This calls into question the continued use of public money to fund abstinence only programmes in the United States. At present, 33 per cent of HIV prevention funds from the US President’s Emergency Plan for AIDS Relief (PEPFAR) are used for abstinence only programmes. This limits the funding available for other safer sex strategies.
Researchers at the University of Oxford reviewed 13 trials involving over 15,000 US youths to assess the effects of abstinence only programmes on HIV infection rates in high income countries. They measured self reported biological and behavioural outcomes such as sexually transmitted infection, pregnancy, frequency of unprotected sex, number of partners, and sexual initiation.
Compared with various controls, no programme had a beneficial effect on incidence of unprotected vaginal sex, number of partners, condom use, sexual initiation, incidence of pregnancy, or incidence of sexually transmitted infection. The results also suggest that abstinence only programmes did not increase primary abstinence (prevention) or secondary abstinence (decreased incidence and frequency of recent sex).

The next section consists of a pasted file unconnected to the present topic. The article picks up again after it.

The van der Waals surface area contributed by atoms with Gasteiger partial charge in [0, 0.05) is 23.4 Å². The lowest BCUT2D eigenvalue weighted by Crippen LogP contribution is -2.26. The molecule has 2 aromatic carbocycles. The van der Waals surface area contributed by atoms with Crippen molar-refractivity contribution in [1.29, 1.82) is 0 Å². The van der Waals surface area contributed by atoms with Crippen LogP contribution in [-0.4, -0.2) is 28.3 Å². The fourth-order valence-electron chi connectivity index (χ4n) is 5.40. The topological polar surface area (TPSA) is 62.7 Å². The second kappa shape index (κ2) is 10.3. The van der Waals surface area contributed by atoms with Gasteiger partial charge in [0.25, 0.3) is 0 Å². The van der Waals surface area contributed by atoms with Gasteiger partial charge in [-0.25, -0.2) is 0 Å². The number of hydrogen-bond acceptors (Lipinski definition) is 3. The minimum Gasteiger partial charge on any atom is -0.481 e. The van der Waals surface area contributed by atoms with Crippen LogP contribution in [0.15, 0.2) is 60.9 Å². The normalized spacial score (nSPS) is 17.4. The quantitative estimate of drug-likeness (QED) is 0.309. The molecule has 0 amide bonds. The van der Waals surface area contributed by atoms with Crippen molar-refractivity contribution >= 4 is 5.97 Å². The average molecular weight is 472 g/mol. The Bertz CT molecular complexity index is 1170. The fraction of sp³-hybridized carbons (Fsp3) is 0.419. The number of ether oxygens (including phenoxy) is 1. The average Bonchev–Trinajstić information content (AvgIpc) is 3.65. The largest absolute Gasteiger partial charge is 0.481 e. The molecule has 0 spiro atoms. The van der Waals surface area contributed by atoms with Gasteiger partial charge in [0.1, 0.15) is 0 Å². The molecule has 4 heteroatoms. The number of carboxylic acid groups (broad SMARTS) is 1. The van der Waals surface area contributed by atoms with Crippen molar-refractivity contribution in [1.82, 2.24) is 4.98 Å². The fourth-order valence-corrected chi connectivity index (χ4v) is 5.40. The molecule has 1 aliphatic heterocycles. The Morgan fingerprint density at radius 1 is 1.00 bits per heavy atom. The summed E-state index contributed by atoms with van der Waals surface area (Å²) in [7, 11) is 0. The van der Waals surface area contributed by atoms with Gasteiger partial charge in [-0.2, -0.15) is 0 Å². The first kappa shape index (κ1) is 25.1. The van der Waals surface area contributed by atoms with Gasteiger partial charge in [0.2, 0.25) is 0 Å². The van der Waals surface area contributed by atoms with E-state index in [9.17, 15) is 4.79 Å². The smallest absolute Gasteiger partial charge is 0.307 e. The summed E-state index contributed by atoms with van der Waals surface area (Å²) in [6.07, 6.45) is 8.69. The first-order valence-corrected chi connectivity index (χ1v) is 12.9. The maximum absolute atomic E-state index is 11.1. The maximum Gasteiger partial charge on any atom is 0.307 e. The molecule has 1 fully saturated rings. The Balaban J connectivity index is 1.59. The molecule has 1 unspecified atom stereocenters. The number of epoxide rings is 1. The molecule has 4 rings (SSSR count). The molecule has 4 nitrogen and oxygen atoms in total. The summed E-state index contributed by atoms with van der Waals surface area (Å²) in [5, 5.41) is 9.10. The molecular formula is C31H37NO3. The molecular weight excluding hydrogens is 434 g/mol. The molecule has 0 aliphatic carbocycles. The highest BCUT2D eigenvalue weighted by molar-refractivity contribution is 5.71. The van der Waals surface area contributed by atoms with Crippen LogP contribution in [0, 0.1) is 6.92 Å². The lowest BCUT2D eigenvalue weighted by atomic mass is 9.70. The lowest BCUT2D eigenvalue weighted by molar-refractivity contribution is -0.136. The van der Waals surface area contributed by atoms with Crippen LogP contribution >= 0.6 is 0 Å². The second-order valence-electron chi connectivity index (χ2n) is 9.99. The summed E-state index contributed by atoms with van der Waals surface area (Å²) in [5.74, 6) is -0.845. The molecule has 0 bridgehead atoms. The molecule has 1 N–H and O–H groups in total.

Despite some study limitations, these conclusions are consistent with previous reviews that found no evidence of an effect of abstinence only programmes in developing countries or the United States, say the authors. They call for more rigorous evaluations of these programmes in the future.
In contrast to abstinence only programmes, programmes that promote the use of condoms greatly reduce the risk of acquiring HIV, especially when such programmes are culturally tailored behavioural interventions targeting people at highest risk of HIV infection, say researchers in an accompanying editorial in the British Medical Journal.
MEDICA.de; Source: BMJ-British Medical Journal